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The Lonely Tree

Nicholas Halliday

This beautiful and moving story follows the first year in the life of a lone evergreen tree growing in the heart of the ancient oak woodland of the New Forest. The evergreen is befriended by the oldest oak who has lived for hundreds of years. When winter arrives all the oak trees must go to sleep, but of course evergreens never sleep. Finally, after a long, cold and lonely winter, spring brings both sadness and joy to the little tree.

­There is also a colouring book that accompanies this story, which you can also buy from Amazon.

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The Magical Wood

Mark Lemon

One cold and stormy day, the wind blew a terrible gale. The next day the tree family woke to find that Strongest Tree had fallen to the woodland floor and had sadly died. How would the tree family survive the seasons without the strength of Strongest Tree? 

Audiobook available for free from Lemon Drop Books

The Memory Tree 

Britta Teckentrup

Fox has lived a long and happy life in the forest. One day, he lies down in his favourite clearing, takes a deep breath, and falls asleep for ever. One by one, Fox's friends tell stories of the special moments that they shared with Fox. 

This gentle and comforting tale celebrates life and the memories that are left behind when a loved one dies.

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The Tenth Good Thing about Barney

Judith Viorst

A book looking about death from the perspective of a child. Though dealing with the death of a pet, it helps children deal with the reality of any death, including why we have funerals. This book does not have religious overtones, so it can be used by families with all different sets of beliefs.

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Tough Boris

Mem Fox

Boris von der Borch is a mean, greedy old pirate – tough as nails, through and through, like all pirates. Or is he?

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Waterbugs and Dragonflies: Explaining Death to Young children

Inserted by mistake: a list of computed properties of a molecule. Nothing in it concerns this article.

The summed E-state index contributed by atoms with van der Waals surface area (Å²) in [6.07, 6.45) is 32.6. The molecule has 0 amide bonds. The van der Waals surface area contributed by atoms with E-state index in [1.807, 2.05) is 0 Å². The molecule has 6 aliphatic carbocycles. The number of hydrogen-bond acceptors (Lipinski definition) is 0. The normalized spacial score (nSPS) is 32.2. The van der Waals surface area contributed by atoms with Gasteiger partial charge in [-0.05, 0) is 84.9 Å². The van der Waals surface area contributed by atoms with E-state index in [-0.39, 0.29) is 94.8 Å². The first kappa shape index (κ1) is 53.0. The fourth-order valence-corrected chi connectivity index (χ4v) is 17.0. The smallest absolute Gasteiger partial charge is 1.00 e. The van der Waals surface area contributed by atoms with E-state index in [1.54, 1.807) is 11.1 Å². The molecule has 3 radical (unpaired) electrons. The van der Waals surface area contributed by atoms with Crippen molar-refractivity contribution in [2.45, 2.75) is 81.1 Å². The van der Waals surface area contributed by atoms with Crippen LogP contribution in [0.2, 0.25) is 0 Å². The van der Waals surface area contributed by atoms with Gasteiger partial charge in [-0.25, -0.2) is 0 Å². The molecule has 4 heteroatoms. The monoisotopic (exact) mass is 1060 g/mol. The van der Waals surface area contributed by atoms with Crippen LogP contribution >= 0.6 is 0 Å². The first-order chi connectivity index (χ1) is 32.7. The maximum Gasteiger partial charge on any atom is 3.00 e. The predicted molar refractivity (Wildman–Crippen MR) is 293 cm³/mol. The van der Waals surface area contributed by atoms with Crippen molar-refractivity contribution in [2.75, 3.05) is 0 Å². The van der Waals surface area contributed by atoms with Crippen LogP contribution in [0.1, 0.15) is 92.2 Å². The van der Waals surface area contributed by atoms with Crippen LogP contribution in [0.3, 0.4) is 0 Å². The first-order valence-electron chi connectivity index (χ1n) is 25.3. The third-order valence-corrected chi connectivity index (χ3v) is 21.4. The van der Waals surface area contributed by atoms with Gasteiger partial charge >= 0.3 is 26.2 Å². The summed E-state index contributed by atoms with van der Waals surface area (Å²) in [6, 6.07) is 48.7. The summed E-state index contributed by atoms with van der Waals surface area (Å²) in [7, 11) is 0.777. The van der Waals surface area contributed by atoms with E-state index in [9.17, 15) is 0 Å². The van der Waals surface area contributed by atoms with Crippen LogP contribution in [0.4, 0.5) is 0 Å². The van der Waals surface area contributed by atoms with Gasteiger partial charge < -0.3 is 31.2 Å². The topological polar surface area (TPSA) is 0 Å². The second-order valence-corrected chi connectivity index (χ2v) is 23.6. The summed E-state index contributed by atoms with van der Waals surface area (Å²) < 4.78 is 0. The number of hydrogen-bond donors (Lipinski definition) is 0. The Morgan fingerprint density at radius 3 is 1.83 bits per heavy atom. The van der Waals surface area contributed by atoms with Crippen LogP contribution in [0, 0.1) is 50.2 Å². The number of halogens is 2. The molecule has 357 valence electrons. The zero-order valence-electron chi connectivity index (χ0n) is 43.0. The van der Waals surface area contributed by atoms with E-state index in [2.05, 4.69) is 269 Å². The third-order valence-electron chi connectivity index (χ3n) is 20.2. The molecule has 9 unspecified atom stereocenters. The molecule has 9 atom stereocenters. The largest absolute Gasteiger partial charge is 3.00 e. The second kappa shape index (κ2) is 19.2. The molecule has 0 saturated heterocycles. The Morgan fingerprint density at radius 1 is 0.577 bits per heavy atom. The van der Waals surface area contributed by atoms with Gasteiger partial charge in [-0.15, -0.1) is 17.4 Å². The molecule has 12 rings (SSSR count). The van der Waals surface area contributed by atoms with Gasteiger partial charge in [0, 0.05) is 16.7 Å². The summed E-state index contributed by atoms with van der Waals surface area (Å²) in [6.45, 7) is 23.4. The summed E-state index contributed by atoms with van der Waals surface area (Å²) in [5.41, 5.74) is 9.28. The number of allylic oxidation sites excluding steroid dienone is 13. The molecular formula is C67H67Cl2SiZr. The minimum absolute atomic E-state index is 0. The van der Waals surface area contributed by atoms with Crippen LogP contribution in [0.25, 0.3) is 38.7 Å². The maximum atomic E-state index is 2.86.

Doris Stickney   

Written from a Christian perspective, this acclaimed book can be used to help explain the concept of death to young children. The story illustrates that death is inevitable, irreversible but natural.

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What Does Dead Mean?
A Book for Young Children to Help Explain Death and Dying

Caroline Jay and Jenni Thomas, OBE

A book for young children to help explain death and dying, based on the many questions that children ask. This book looks at questions such as why ‘Why can’t doctors and nurses make people better?’, and offers practical help for children, as well as guidance for parents and carers when a child is bereaved.

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When Dinosaurs Die – A Guide to Understanding Death

Laurie Krasny Brown and Marc Brown

A comprehensive, sensitive guide for families dealing with the loss of loved ones, ‘When Dinosaurs Die’ helps primary aged children understand what death means, and how best to cope with their feelings.

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When someone special dies - for under 7s

Child Bereavement UK

This leaflet has been prepared with the help of bereaved families. It aims to help children when they have been bereaved. Also essential for A&E, Intensive care units and professionals who support families.

Download for free or buy from Child Bereavement UK

When someone special dies - for ages 7 to 11

Child Bereavement UK

This leaflet has been prepared with the help of bereaved families. It aims to help children when they have been bereaved. Also essential for A&E, Intensive care units and professionals who support families.

Download for free or buy from Child Bereavement UK

When Something Terrible Happens: Children Can Learn to Cope with Grief

Marge Heegaard

Terrible things can happen to children. Traumatic events in the lives of their families, their friends or in the world leave then feeling confused, insecure and frightened. There are floods, earthquakes, and sometimes people cause violence and trauma. This is a workbook designed to help children understand and deal with overwhelming feelings from loss and change.